Shobha K. Bhatia is Laura J. and L. Douglas Meredith professor and professor of civil and envi-
ronmental engineering at Syracuse University in Syracuse, New York. She has made significant con-
tributions to both engineering research and engineering education. Her engineering research has
focused on the application of geosynthetics and natural materials in waste containment, road and
building construction, and erosion control. She has more than 80 publications; has received funding
from the National Science Foundation (NSF), the United States Environmental Protection Agency
(USEPA), the New York State Department of Transportation (NYSDOT), and many other pri-
vate organizations; has participated in national and international conferences; and has served in
numerous capacities, such as vice president of the North American Geosynthetics Society (NAGS),
member of the Technical Coordination Council (TCC), and member of the International Activity
Council of the Geo-Institute of the American Society of Civil Engineers (ASCE). She has also
been extensively involved in engineering education. She is codirector of the Women in Science and
Engineering (WISE) initiative at Syracuse University. She has also been part of national initiatives
to increase the number of women in leadership positions in academia through her projects funded
from the NSF ADVANCE program. She played an important role in the NSF-funded Engineering
Education Scholar Program, which was designed to prepare young faculty for academic careers. She
is also the recipient of a NSF Faculty Achievement Award for Women for excellence in research and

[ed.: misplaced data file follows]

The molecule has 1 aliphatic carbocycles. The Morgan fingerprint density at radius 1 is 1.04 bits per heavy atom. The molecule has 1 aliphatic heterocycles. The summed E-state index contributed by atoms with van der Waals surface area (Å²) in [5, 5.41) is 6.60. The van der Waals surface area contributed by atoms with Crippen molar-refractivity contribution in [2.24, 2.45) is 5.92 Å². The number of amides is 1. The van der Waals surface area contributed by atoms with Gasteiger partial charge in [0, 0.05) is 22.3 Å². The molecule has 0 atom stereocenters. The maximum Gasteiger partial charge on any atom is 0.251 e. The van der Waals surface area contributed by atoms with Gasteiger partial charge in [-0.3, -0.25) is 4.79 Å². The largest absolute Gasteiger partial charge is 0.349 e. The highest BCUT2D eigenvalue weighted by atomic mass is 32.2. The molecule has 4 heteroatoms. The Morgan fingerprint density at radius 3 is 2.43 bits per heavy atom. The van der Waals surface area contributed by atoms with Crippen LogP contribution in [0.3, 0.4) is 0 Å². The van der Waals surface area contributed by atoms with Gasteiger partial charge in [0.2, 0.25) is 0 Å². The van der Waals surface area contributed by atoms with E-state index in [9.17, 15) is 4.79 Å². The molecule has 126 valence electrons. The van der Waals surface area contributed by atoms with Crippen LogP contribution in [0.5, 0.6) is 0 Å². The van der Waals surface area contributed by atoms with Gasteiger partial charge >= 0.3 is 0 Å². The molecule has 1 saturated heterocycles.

leadership in training future engineers and has received several national and international awards,
including the International Network for Engineering Education and Research (iNEER) Award
for Excellence in Fostering Sustained and Unique Collaborations in International Research and
Jennifer Smith is an assistant professor of construction management and wood products engineer-
ing at the State University of New York College of Environmental Science and Forestry (SUNY-
ESF) in Syracuse, New York. She recently completed her MA degree in public administration from
the Maxwell School of Syracuse University and a PhD degree in civil engineering from Syracuse
University. Her engineering research has focused on characterizing geotextiles for use in filtration
applications and the fundamental properties and performance of sustainable natural fibers, such as
wood, straw, coconut, and jute for erosion control. In addition to taking courses in environmental
Author Biography
economics and policy, her policy research has focused on the social impacts of natural fiber use, in
particular how globalization can be used to create opportunities and sustain women coir workers in
Kerala, India. She has more than 20 publications, several of which have received awards, and is a
member of the American Society of Civil Engineers (ASCE) Geo-Institute Committee on Geo-
technics of Soil Erosion and the North American Geosynthetics Society (NAGS). She has 8 years
of experience as a geotechnical engineer for local engineering firms and is a licensed professional
engineer in New York. She currently teaches courses in sustainable construction and construction

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